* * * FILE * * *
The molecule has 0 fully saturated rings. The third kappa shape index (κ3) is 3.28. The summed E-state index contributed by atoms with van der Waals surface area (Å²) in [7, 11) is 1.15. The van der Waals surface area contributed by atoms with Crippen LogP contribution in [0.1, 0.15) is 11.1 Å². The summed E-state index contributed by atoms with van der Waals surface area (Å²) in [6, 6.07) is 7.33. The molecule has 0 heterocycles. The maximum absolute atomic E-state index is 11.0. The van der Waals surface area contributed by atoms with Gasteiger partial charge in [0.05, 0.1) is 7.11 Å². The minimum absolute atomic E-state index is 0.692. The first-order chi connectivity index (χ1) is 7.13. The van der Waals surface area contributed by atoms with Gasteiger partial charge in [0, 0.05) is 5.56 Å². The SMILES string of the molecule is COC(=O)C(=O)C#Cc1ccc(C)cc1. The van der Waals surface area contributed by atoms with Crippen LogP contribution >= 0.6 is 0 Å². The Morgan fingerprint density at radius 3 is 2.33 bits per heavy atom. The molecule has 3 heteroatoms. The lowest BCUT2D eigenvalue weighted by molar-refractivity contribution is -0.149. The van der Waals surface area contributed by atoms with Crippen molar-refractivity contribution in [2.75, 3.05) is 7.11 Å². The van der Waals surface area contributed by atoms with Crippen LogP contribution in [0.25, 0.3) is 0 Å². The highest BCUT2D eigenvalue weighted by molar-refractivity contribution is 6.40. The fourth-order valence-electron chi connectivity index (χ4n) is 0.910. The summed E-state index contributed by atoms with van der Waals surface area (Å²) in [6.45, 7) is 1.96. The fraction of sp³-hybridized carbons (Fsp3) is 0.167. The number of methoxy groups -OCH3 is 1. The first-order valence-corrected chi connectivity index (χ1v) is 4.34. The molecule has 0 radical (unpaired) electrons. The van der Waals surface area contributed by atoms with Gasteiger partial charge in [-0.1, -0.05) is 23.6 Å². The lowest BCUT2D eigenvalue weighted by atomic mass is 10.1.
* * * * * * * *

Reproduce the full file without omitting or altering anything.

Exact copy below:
The molecule has 0 fully saturated rings. The third kappa shape index (κ3) is 3.28. The summed E-state index contributed by atoms with van der Waals surface area (Å²) in [7, 11) is 1.15. The van der Waals surface area contributed by atoms with Crippen LogP contribution in [0.1, 0.15) is 11.1 Å². The summed E-state index contributed by atoms with van der Waals surface area (Å²) in [6, 6.07) is 7.33. The molecule has 0 heterocycles. The maximum absolute atomic E-state index is 11.0. The van der Waals surface area contributed by atoms with Gasteiger partial charge in [0.05, 0.1) is 7.11 Å². The minimum absolute atomic E-state index is 0.692. The first-order chi connectivity index (χ1) is 7.13. The van der Waals surface area contributed by atoms with Gasteiger partial charge in [0, 0.05) is 5.56 Å². The SMILES string of the molecule is COC(=O)C(=O)C#Cc1ccc(C)cc1. The van der Waals surface area contributed by atoms with Crippen LogP contribution >= 0.6 is 0 Å². The Morgan fingerprint density at radius 3 is 2.33 bits per heavy atom. The molecule has 3 heteroatoms. The lowest BCUT2D eigenvalue weighted by molar-refractivity contribution is -0.149. The van der Waals surface area contributed by atoms with Crippen molar-refractivity contribution in [2.75, 3.05) is 7.11 Å². The van der Waals surface area contributed by atoms with Crippen LogP contribution in [0.25, 0.3) is 0 Å². The highest BCUT2D eigenvalue weighted by molar-refractivity contribution is 6.40. The fourth-order valence-electron chi connectivity index (χ4n) is 0.910. The summed E-state index contributed by atoms with van der Waals surface area (Å²) in [6.45, 7) is 1.96. The fraction of sp³-hybridized carbons (Fsp3) is 0.167. The number of methoxy groups -OCH3 is 1. The first-order valence-corrected chi connectivity index (χ1v) is 4.34. The molecule has 0 radical (unpaired) electrons. The van der Waals surface area contributed by atoms with Gasteiger partial charge in [-0.1, -0.05) is 23.6 Å². The lowest BCUT2D eigenvalue weighted by atomic mass is 10.1.